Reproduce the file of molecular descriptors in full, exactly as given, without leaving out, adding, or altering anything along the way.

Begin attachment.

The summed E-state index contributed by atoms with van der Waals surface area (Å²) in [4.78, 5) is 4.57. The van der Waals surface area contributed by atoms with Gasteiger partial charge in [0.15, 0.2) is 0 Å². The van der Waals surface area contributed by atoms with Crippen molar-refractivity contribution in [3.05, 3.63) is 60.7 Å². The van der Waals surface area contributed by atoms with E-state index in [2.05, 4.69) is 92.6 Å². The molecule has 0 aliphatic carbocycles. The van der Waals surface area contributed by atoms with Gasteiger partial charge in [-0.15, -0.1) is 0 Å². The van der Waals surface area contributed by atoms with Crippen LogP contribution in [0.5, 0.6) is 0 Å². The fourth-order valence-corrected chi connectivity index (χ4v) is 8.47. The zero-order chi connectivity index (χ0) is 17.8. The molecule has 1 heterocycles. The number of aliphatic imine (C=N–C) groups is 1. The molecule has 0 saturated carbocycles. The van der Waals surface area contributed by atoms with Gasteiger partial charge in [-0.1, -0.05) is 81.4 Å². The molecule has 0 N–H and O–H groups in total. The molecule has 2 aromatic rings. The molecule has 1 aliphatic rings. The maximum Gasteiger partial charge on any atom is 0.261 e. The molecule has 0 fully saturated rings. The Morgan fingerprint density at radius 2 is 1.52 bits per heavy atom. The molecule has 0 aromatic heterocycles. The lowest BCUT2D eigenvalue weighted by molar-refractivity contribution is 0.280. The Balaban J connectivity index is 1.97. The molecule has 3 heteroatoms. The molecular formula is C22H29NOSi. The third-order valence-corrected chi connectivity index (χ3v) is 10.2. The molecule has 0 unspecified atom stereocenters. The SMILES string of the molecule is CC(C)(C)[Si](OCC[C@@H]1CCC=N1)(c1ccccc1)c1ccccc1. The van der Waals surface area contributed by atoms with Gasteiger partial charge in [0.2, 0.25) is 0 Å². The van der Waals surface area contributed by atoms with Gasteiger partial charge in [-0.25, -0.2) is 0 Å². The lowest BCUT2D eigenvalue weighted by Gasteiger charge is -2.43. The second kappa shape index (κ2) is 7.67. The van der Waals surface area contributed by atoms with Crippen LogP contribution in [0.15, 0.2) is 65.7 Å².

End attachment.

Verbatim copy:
The summed E-state index contributed by atoms with van der Waals surface area (Å²) in [4.78, 5) is 4.57. The van der Waals surface area contributed by atoms with Gasteiger partial charge in [0.15, 0.2) is 0 Å². The van der Waals surface area contributed by atoms with Crippen molar-refractivity contribution in [3.05, 3.63) is 60.7 Å². The van der Waals surface area contributed by atoms with E-state index in [2.05, 4.69) is 92.6 Å². The molecule has 0 aliphatic carbocycles. The van der Waals surface area contributed by atoms with Gasteiger partial charge in [-0.15, -0.1) is 0 Å². The van der Waals surface area contributed by atoms with Crippen LogP contribution in [0.5, 0.6) is 0 Å². The fourth-order valence-corrected chi connectivity index (χ4v) is 8.47. The zero-order chi connectivity index (χ0) is 17.8. The molecule has 1 heterocycles. The number of aliphatic imine (C=N–C) groups is 1. The molecule has 0 saturated carbocycles. The van der Waals surface area contributed by atoms with Gasteiger partial charge in [-0.1, -0.05) is 81.4 Å². The molecule has 0 N–H and O–H groups in total. The molecule has 2 aromatic rings. The molecule has 1 aliphatic rings. The maximum Gasteiger partial charge on any atom is 0.261 e. The molecule has 0 fully saturated rings. The Morgan fingerprint density at radius 2 is 1.52 bits per heavy atom. The molecule has 0 aromatic heterocycles. The lowest BCUT2D eigenvalue weighted by molar-refractivity contribution is 0.280. The Balaban J connectivity index is 1.97. The molecule has 3 heteroatoms. The molecular formula is C22H29NOSi. The third-order valence-corrected chi connectivity index (χ3v) is 10.2. The molecule has 0 unspecified atom stereocenters. The SMILES string of the molecule is CC(C)(C)[Si](OCC[C@@H]1CCC=N1)(c1ccccc1)c1ccccc1. The van der Waals surface area contributed by atoms with Gasteiger partial charge in [0.2, 0.25) is 0 Å². The van der Waals surface area contributed by atoms with Gasteiger partial charge in [-0.25, -0.2) is 0 Å². The lowest BCUT2D eigenvalue weighted by Gasteiger charge is -2.43. The second kappa shape index (κ2) is 7.67. The van der Waals surface area contributed by atoms with Crippen LogP contribution in [0.15, 0.2) is 65.7 Å².